Trying to Make Sense of the Carlos Quentin Deal

BALTIMORE, MD - AUGUST 09: Carlos Quentin #20 of the Chicago White Sox hits a home run in the second inning against the Baltimore Orioles at Oriole Park at Camden Yards on August 9, 2011 in Baltimore, Maryland. (Photo by Greg Fiume/Getty Images)

On New Year's Eve, the San Diego Padres traded two pitching prospects to the Chicago White Sox in exchange for Carlos Quentin.

This is just the latest in a number of moves by new GM Josh Byrnes to shake up the roster and improve upon the Padres' 71-91 record last year.

On the one hand, the move makes sense in that the Padres are essentially a powerless team. Last year, the Padres ranked dead last in team slugging. Even with Adrian Gonzalez in their lineup in 2010, the team still came in 2nd to last in terms of slugging.

Quentin is a no-doubt power guy, sporting the 12th highest Isolated Power (ISO) score in all of baseball since 2008. So at first glance this deal seemingly fills a big hole for the Pads.

However, the elephant in the room is Petco Park.

Soon after taking the helm as GM, Byrnes went on Clubhouse Confidential and was asked about how he would select hitters given the issues with Petco.

We know things like exit speed off the bat. So a ball hit at 108 mph off the bat, what are the rewards around major league baseball for that quality of contact and how is it affected at Petco.

Petco is in the lower quarter of parks in terms of allowing home runs, and is generally a wasteland when it comes to left handed hitters pulling the ball. According to StatCorner, Petco is 5% harder than other parks on right handed hitters when it comes to home runs, but 41% harder on left handed hitters.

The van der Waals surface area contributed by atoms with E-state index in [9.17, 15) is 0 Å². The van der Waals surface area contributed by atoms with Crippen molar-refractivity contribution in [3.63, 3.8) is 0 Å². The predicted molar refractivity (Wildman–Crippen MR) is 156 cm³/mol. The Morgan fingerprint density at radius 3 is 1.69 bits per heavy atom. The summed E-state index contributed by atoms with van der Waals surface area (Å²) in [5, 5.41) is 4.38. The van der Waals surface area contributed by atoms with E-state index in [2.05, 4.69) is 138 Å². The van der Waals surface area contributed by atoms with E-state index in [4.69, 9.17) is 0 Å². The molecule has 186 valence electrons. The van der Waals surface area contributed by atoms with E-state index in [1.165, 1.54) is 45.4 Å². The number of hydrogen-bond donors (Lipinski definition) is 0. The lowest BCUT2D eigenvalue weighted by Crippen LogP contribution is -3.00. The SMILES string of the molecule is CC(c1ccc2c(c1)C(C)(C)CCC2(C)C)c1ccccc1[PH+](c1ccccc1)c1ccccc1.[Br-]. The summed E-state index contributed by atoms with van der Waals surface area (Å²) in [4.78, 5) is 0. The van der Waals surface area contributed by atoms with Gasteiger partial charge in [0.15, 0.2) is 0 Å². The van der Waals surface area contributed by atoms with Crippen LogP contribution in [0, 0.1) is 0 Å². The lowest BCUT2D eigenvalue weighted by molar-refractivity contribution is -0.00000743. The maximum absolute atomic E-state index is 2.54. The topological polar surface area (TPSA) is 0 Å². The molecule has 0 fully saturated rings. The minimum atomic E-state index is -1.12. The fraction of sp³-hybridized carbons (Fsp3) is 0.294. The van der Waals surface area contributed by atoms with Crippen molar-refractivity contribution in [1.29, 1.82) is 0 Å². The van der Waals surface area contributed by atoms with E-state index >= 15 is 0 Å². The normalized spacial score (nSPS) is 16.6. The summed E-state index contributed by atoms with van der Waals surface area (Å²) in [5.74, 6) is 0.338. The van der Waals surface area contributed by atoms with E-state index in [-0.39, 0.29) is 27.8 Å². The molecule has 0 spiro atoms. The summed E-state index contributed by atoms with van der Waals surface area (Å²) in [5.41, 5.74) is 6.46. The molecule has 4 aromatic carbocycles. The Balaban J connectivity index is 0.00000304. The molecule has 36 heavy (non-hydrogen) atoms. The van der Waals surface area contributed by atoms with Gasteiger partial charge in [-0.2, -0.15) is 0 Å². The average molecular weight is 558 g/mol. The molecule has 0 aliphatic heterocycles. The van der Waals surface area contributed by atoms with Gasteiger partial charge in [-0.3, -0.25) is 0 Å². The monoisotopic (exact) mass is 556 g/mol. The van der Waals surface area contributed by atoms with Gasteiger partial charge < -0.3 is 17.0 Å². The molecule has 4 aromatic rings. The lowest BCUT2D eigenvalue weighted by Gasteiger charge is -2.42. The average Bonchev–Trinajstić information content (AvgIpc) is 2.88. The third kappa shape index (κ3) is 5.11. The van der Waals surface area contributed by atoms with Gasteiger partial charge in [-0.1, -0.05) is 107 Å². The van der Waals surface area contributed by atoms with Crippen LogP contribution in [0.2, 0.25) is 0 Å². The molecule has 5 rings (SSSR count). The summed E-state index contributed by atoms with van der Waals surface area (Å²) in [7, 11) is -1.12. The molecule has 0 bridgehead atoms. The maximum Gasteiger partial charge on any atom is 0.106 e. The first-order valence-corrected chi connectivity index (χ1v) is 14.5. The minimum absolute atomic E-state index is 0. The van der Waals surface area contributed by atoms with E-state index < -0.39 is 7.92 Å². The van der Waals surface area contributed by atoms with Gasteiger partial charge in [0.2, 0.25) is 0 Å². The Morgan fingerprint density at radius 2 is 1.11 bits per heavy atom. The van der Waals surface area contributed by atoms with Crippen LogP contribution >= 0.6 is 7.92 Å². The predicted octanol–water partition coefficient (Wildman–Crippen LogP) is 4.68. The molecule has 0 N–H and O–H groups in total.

So this plays into Brynes' favor in terms of bringing in Quentin, who hits from the right side. However, Quentin benefited from U.S. Cellular's beneficial split for right handed batters (+38% HR for right handed batters).

What about exit speed?

Since 2008, Quentin has averaged an exit speed of 103.9 mph on his home runs according to ESPN's Home Run Tracker. Last year, Quentin averaged 105.1 mph. And while Quentin was not the at the very top of the leader board for exit speed, he's generally known as one of the stronger hitters in the league. Given this--and whatever else Brynes' analytics team has found regarding Hit f/x type data and Petco--I wonder if the Padres GM saw a power guy that was relatively cheap and obtainable in the short term who would help bolster the team's power. At worst, it provides them with a relatively inexpensive experiment to test their theories.

That being said, this isn't a no-brainer. Quentin doesn't really walk (his OBP is boosted more from HBP's than BB's), is a poor fielder moving to a spacious outfield, and is always a risk to land on the DL. Additionally, he's a free agent next year. A good season at Petco will certainly increase the price tag if they want to keep him long term (unless they manage to sign him to an extension now).

On the flip side, a down year at Petco might decrease his trade value next year as some GM's might not want to take on the risk that a deflation in his power numbers was simply a function of his new home ballpark.

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